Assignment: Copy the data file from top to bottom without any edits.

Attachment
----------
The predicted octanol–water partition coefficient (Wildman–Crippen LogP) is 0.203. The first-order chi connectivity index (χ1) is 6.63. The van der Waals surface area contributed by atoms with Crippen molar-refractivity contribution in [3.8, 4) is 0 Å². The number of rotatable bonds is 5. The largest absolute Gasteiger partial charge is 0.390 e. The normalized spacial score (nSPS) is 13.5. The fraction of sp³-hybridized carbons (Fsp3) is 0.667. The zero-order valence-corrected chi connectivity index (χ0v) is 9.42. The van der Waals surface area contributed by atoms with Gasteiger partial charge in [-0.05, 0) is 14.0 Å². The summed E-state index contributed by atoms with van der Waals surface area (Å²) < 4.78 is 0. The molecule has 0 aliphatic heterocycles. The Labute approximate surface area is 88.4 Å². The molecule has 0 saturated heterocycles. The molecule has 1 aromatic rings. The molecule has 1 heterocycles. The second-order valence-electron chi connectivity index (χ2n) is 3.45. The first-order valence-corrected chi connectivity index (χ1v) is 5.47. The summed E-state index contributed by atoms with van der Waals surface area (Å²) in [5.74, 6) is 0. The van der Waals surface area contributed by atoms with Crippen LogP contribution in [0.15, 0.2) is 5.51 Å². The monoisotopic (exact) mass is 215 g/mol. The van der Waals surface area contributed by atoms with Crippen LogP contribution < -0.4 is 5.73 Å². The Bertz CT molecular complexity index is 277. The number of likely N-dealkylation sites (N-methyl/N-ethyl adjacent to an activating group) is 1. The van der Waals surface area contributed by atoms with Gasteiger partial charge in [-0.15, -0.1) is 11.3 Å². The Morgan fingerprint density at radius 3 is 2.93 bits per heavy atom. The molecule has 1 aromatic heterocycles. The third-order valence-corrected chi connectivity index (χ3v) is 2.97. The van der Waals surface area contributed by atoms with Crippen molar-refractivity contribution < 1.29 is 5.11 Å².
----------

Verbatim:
The predicted octanol–water partition coefficient (Wildman–Crippen LogP) is 0.203. The first-order chi connectivity index (χ1) is 6.63. The van der Waals surface area contributed by atoms with Crippen molar-refractivity contribution in [3.8, 4) is 0 Å². The number of rotatable bonds is 5. The largest absolute Gasteiger partial charge is 0.390 e. The normalized spacial score (nSPS) is 13.5. The fraction of sp³-hybridized carbons (Fsp3) is 0.667. The zero-order valence-corrected chi connectivity index (χ0v) is 9.42. The van der Waals surface area contributed by atoms with Gasteiger partial charge in [-0.05, 0) is 14.0 Å². The summed E-state index contributed by atoms with van der Waals surface area (Å²) < 4.78 is 0. The molecule has 0 aliphatic heterocycles. The Labute approximate surface area is 88.4 Å². The molecule has 0 saturated heterocycles. The molecule has 1 aromatic rings. The molecule has 1 heterocycles. The second-order valence-electron chi connectivity index (χ2n) is 3.45. The first-order valence-corrected chi connectivity index (χ1v) is 5.47. The summed E-state index contributed by atoms with van der Waals surface area (Å²) in [5.74, 6) is 0. The van der Waals surface area contributed by atoms with Crippen LogP contribution in [0.15, 0.2) is 5.51 Å². The monoisotopic (exact) mass is 215 g/mol. The van der Waals surface area contributed by atoms with Crippen LogP contribution < -0.4 is 5.73 Å². The Bertz CT molecular complexity index is 277. The number of likely N-dealkylation sites (N-methyl/N-ethyl adjacent to an activating group) is 1. The van der Waals surface area contributed by atoms with Gasteiger partial charge in [-0.15, -0.1) is 11.3 Å². The Morgan fingerprint density at radius 3 is 2.93 bits per heavy atom. The molecule has 1 aromatic heterocycles. The third-order valence-corrected chi connectivity index (χ3v) is 2.97. The van der Waals surface area contributed by atoms with Crippen molar-refractivity contribution < 1.29 is 5.11 Å².